Originally they were one right after the other, so we tried to spread those out. Audiences figured out pretty quickly that, “Okay, they’re going to eventually hand over the money or they’re going to eventually say, I just want you to kill them.”

So we needed to get to that point and not drag it out and hear all the details of each client. The woman who says, “I like suicide,” I don’t think we cut anything out of that sectiion. Some of them we just shortened a little bit. Some of them we shortened drastically. 

As for the spinning effect: I came up with that because production had shot the mug shots on height charts or against a wall that didn’t address the heights correctly. We studied real mug shots from Louisiana on the internet, the backgrounds, the lighting, and came up with ideas of how to fix them.

Carissa was fantastic. She worked on fixing the height charts and found some different backgrounds to put behind them. They all seemed to work better and eventually they all became visual effects. I came up with the idea of using the spinning effect to try to keep things going and to try to heighten the comedy as we are transitioning out of the mug shot.

Just a static mug shot was not going to seem as fun as doing some kind of an effect.

Also, we had playlists of music from New Orleans. At one point, I think I had tried to use an instrumental section from a different song for each mug shot. That didn’t really work. In the final version, I don’t think the all of the music is the same for the mug shots, but a lot of them are.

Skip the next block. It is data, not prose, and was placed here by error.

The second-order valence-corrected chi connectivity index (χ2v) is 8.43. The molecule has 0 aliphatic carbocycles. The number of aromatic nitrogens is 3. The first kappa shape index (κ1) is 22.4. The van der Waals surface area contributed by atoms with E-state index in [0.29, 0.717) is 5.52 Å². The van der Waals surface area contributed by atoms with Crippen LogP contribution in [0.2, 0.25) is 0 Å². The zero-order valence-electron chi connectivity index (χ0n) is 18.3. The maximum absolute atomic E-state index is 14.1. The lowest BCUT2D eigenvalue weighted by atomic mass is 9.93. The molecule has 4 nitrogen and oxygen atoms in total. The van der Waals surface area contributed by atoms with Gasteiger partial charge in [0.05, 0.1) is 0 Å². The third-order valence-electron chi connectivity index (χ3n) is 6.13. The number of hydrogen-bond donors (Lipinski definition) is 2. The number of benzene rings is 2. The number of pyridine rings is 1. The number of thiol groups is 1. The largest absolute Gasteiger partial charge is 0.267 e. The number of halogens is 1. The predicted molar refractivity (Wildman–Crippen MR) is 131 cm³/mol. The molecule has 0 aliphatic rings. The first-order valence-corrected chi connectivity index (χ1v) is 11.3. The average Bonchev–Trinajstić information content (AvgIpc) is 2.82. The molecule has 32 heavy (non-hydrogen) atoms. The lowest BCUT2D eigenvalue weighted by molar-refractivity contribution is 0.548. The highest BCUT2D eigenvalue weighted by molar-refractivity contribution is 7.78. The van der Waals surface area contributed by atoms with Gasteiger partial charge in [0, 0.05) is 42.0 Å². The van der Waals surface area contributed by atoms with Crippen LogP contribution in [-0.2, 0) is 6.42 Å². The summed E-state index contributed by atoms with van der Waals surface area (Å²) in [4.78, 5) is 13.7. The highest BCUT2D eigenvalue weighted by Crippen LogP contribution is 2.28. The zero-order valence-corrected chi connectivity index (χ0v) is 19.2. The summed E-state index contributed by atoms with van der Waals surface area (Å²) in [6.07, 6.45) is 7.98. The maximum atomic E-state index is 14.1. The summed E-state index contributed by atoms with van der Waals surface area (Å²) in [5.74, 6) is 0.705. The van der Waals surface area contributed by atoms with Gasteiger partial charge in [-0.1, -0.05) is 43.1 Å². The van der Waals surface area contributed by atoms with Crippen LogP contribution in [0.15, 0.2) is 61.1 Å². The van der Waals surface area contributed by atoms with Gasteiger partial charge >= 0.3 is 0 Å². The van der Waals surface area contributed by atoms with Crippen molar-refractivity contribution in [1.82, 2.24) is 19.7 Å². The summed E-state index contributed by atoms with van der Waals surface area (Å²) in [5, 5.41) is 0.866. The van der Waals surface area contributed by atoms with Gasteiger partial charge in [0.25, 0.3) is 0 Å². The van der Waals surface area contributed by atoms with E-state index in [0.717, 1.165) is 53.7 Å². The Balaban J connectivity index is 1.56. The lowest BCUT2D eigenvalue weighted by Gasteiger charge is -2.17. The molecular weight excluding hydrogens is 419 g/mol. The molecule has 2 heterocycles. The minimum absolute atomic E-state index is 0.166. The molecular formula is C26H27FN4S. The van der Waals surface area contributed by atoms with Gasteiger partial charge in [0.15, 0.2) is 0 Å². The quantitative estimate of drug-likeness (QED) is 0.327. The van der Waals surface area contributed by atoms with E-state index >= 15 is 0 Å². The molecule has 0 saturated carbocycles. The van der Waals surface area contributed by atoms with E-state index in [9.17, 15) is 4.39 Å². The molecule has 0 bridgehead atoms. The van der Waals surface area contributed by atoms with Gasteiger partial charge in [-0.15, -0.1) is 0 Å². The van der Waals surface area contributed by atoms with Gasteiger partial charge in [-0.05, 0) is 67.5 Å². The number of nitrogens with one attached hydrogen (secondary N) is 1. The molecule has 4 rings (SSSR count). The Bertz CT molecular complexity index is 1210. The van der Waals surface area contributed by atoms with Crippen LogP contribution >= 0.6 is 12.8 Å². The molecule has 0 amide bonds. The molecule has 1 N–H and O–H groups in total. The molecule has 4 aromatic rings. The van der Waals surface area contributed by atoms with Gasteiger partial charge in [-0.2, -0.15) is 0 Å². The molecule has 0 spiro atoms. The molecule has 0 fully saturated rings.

When I watched the film with a preview audience and I heard the audience laugh, it’s was very validating. When we were getting the dailies, Carissa and I knew it was funny. We knew it was funny when we started to screen it for the first audiences, small groups, like 5 people.

We knew it was funny, but then after many months of work, color correction and visual effects and sound and score and this and that, I found myself asking, “Is the movie funny? Like, I can’t even tell anymore.” It’s real hard to not second-guess yourself.

Then, when you hear the bigger audiences laugh - and sometimes applaud - in the middle of the movie, you think, “Okay, that’s validating. We’ve been on the right track the whole time.”

That’s one thing that I appreciate so much about Rick and our long collaboration together is that sometimes we’ll be watching a take together to just make sure we’ve got the best performance, or looking for some little thing, when we both simultaneously laugh, and it’s like, “Okay, that’s going in the movie!” If it works for me, if it works for him, then we have to assume that it’s going to work for everybody.

You mentioned that you couldn’t be formulaic about getting each hit man client to be faster and faster. I have seen movies - where it’s not formulaic - but it’s definitely faster and faster. But I think the difference with this is the comedy, right? Because if you’ve got a scene that’s really funny, like the suicide one, that maybe SHOULD be shorter because you’re trying to maintain a rhythm, you can’t, because it’s just a funny scene. You’ve got to let play out longer.

Exactly. Exactly. The suicide one, I think I did shorten that one, now that we’re talking about it. But each hit man was so unique and different, we didn’t want to shorten anything we didn’t have to. A little tightening helped keep them flowing.

Talk about the intercutting in the section where Gary’s in the classroom talking about the ID, the ego and the super-ego, and it’s being intercut with his affair.

Those scenes were not written exactly the way they ended up in the film, but I didn’t make a lot of changes there. Those lovemaking scenes that are intercut with his lecture - I think I made one small adjustment when Rick saw the first cut.